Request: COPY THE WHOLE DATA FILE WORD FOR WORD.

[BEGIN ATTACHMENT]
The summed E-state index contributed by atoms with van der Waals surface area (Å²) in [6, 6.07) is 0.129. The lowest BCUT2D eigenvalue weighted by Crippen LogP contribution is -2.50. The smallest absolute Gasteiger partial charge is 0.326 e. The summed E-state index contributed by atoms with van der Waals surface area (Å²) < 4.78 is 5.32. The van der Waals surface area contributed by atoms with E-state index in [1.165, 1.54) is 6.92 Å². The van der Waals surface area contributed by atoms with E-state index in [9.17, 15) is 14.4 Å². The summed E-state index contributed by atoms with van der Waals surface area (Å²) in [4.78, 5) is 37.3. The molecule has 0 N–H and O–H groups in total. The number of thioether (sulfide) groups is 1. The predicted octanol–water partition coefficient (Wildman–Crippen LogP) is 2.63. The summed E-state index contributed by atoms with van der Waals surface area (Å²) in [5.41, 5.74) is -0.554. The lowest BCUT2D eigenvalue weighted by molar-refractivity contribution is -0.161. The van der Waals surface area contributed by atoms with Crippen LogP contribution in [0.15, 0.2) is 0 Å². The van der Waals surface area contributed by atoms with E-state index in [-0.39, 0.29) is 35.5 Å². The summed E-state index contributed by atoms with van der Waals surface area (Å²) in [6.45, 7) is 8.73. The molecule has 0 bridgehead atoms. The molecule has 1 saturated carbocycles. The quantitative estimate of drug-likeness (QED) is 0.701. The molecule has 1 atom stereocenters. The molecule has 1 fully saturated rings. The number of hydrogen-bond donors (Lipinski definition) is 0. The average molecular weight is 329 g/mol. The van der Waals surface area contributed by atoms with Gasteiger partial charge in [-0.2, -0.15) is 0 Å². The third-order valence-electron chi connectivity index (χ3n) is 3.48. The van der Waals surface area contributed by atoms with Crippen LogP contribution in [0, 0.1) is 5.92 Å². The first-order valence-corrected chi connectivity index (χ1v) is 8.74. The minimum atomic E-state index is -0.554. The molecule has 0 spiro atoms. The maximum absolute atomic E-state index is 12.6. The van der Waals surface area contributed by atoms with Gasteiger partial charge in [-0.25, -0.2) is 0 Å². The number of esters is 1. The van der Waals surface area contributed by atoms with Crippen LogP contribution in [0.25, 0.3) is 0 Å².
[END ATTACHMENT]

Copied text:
The summed E-state index contributed by atoms with van der Waals surface area (Å²) in [6, 6.07) is 0.129. The lowest BCUT2D eigenvalue weighted by Crippen LogP contribution is -2.50. The smallest absolute Gasteiger partial charge is 0.326 e. The summed E-state index contributed by atoms with van der Waals surface area (Å²) < 4.78 is 5.32. The van der Waals surface area contributed by atoms with E-state index in [1.165, 1.54) is 6.92 Å². The van der Waals surface area contributed by atoms with E-state index in [9.17, 15) is 14.4 Å². The summed E-state index contributed by atoms with van der Waals surface area (Å²) in [4.78, 5) is 37.3. The molecule has 0 N–H and O–H groups in total. The number of thioether (sulfide) groups is 1. The predicted octanol–water partition coefficient (Wildman–Crippen LogP) is 2.63. The summed E-state index contributed by atoms with van der Waals surface area (Å²) in [5.41, 5.74) is -0.554. The lowest BCUT2D eigenvalue weighted by molar-refractivity contribution is -0.161. The van der Waals surface area contributed by atoms with Crippen LogP contribution in [0.15, 0.2) is 0 Å². The van der Waals surface area contributed by atoms with E-state index in [-0.39, 0.29) is 35.5 Å². The summed E-state index contributed by atoms with van der Waals surface area (Å²) in [6.45, 7) is 8.73. The molecule has 0 bridgehead atoms. The molecule has 1 saturated carbocycles. The quantitative estimate of drug-likeness (QED) is 0.701. The molecule has 1 atom stereocenters. The molecule has 1 fully saturated rings. The number of hydrogen-bond donors (Lipinski definition) is 0. The average molecular weight is 329 g/mol. The van der Waals surface area contributed by atoms with Gasteiger partial charge in [-0.2, -0.15) is 0 Å². The third-order valence-electron chi connectivity index (χ3n) is 3.48. The van der Waals surface area contributed by atoms with Crippen LogP contribution in [0, 0.1) is 5.92 Å². The first-order valence-corrected chi connectivity index (χ1v) is 8.74. The minimum atomic E-state index is -0.554. The molecule has 0 spiro atoms. The maximum absolute atomic E-state index is 12.6. The van der Waals surface area contributed by atoms with Gasteiger partial charge in [-0.25, -0.2) is 0 Å². The number of esters is 1. The van der Waals surface area contributed by atoms with Crippen LogP contribution in [0.25, 0.3) is 0 Å².